Events API » History » Version 3

Tom Clegg, 10/25/2016 06:53 AM

1 1 Tom Clegg
h1. Events API
2 1 Tom Clegg
3 1 Tom Clegg
(draft)
4 1 Tom Clegg
5 1 Tom Clegg
{{toc}}
6 1 Tom Clegg
7 1 Tom Clegg
See also: [[Websocket server]]
8 1 Tom Clegg
9 1 Tom Clegg
h1. Purpose
10 1 Tom Clegg
11 1 Tom Clegg
The Events API serves to notify processes about events that interest them _as soon as possible after those events happen_.
12 1 Tom Clegg
13 1 Tom Clegg
(The history of events that have happened in the past is also interesting, but that's addressed by the Logs API, not the Events API.)
14 1 Tom Clegg
15 1 Tom Clegg
h1. Conceptual model
16 1 Tom Clegg
17 1 Tom Clegg
An event reports a change to the state of an object.
18 1 Tom Clegg
19 1 Tom Clegg
The fact that an object's state has changed is meaningful only when its previous state is known. For example, if a client asks "tell me the next time object X changes" at nearly the same time X changes, the response depends on whether the request arrives before or after the change occurs.
20 1 Tom Clegg
21 1 Tom Clegg
Therefore, the Events API should support operations like:
22 1 Tom Clegg
* "tell me the current state of X, and then notify me next time it changes"
23 1 Tom Clegg
* "tell me as soon as X differs from my cached copy that has Etag E"
24 1 Tom Clegg
25 1 Tom Clegg
An "event stream" is a sequence of events about an object, starting from an implicit or explicit known state.
26 1 Tom Clegg
27 1 Tom Clegg
h1. Essential features
28 1 Tom Clegg
29 1 Tom Clegg
h2. Multiple streams
30 1 Tom Clegg
31 1 Tom Clegg
The Events API supports multiplexing event streams on a single connection. The cost of setting up and maintaining an event channel can be non-trivial, and the sequence of events concerning multiple related objects may be significant.
32 1 Tom Clegg
33 1 Tom Clegg
It is possible to add and remove event streams on an existing connection, without interrupting other streams.
34 1 Tom Clegg
35 1 Tom Clegg
It is permitted to hold a connection open with no event streams, but the server may close such connections after some time threshold.
36 1 Tom Clegg
37 1 Tom Clegg
h2. Delivery guarantees
38 1 Tom Clegg
39 1 Tom Clegg
In general, the Events API cannot guarantee that every event will be delivered.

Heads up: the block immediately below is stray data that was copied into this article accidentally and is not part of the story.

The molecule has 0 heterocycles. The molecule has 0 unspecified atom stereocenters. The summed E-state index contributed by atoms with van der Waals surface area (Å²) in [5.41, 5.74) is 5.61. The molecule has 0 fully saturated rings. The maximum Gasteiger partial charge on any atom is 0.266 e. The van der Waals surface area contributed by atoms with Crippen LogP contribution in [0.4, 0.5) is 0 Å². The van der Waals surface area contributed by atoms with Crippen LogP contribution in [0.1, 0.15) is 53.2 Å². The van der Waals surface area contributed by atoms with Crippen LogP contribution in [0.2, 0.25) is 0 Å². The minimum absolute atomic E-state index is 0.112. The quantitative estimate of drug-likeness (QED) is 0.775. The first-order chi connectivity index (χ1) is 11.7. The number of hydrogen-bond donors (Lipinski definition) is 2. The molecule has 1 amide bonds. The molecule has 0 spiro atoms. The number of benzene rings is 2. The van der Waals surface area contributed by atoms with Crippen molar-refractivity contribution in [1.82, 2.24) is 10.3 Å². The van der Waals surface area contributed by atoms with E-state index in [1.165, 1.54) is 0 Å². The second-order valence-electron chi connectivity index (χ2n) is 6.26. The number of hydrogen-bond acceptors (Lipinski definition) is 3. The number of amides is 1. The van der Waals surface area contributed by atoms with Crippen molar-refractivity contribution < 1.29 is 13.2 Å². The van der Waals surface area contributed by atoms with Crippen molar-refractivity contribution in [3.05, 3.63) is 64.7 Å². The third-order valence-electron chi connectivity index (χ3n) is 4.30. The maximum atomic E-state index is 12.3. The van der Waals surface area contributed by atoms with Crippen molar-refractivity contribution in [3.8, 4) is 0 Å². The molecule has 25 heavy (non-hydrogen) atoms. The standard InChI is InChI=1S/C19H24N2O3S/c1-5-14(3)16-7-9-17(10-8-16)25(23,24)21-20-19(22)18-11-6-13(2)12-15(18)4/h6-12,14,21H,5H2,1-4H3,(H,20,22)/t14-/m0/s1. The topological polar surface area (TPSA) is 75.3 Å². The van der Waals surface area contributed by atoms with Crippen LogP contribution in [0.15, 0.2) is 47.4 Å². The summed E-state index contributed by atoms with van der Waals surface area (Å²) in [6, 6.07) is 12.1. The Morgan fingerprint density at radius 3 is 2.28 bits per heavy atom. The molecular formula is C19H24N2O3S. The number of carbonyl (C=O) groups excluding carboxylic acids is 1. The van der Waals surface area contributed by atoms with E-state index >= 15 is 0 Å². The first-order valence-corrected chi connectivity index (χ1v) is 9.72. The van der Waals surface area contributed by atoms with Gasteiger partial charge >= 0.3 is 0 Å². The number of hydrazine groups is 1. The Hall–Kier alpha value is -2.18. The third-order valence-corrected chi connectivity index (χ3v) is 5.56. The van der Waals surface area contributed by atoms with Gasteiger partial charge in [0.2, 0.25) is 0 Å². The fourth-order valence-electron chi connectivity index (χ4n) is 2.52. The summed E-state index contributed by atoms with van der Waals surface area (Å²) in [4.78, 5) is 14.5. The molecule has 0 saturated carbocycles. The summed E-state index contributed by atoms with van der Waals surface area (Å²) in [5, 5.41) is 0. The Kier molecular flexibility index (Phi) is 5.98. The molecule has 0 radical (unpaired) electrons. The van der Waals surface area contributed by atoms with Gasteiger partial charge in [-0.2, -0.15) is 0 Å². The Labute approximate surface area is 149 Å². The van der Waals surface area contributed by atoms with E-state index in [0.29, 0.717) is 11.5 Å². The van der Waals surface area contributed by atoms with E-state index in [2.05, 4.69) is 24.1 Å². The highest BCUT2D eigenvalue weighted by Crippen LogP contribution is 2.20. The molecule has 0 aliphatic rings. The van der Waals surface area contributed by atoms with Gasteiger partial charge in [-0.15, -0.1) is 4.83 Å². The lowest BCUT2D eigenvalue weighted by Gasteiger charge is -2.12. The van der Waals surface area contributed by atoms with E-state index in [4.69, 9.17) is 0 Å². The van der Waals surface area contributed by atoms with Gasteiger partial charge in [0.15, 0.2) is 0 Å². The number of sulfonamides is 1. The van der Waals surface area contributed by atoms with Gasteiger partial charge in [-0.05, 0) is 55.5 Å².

40 1 Tom Clegg
41 3 Tom Clegg
However, there are specific cases where it is beneficial (and practical) to detect missed events and notify the client.
42 1 Tom Clegg
43 3 Tom Clegg
If some events are dropped but the event stream is still open (for example, a server-side buffer overflows because a client is receiving data too slowly) the server must indicate this to the client no later than the next event delivery.
44 3 Tom Clegg
* The "missed events" signal may specify a single event stream (UUID); if not, the client must interpret this as "events may have been missed on all active streams".
45 1 Tom Clegg
* The "missed events" signal does not necessarily specify the number of missed events.
46 1 Tom Clegg
* The server is permitted to send a "missed events" signal even if no events were missed.
47 1 Tom Clegg
48 1 Tom Clegg
Depending on the application, a client might respond to a "missed events" signal by
49 1 Tom Clegg
* restarting the affected streams immediately
50 1 Tom Clegg
* restarting the affected streams only if they stay silent for some timeout period
51 1 Tom Clegg
* doing nothing
52 1 Tom Clegg
* hanging up
53 1 Tom Clegg
54 1 Tom Clegg
h2. Event message content
55 1 Tom Clegg
56 3 Tom Clegg
Each event includes, at minimum, the UUID and Etag of the changed object.
57 1 Tom Clegg
58 3 Tom Clegg
h2. Non-state-changing events (logs)
59 1 Tom Clegg
60 3 Tom Clegg
Container/job log messages (e.g., stderr) should be available through the Events API, even though they don't correspond to an etag change in any object.
61 3 Tom Clegg
62 3 Tom Clegg
Given that the etag does not change, the client is obviously interested in other attributes of the event itself (e.g., stderr text), so those attributes must be
63 3 Tom Clegg
* included with the event payload, or
64 3 Tom Clegg
* stored in a Log object whose UUID is included in the event payload, or
65 3 Tom Clegg
* both of the above.
66 3 Tom Clegg
67 3 Tom Clegg
(to be discussed)
68 3 Tom Clegg
69 3 Tom Clegg
Each non-state-changing event should include the UUID of the relevant Log object.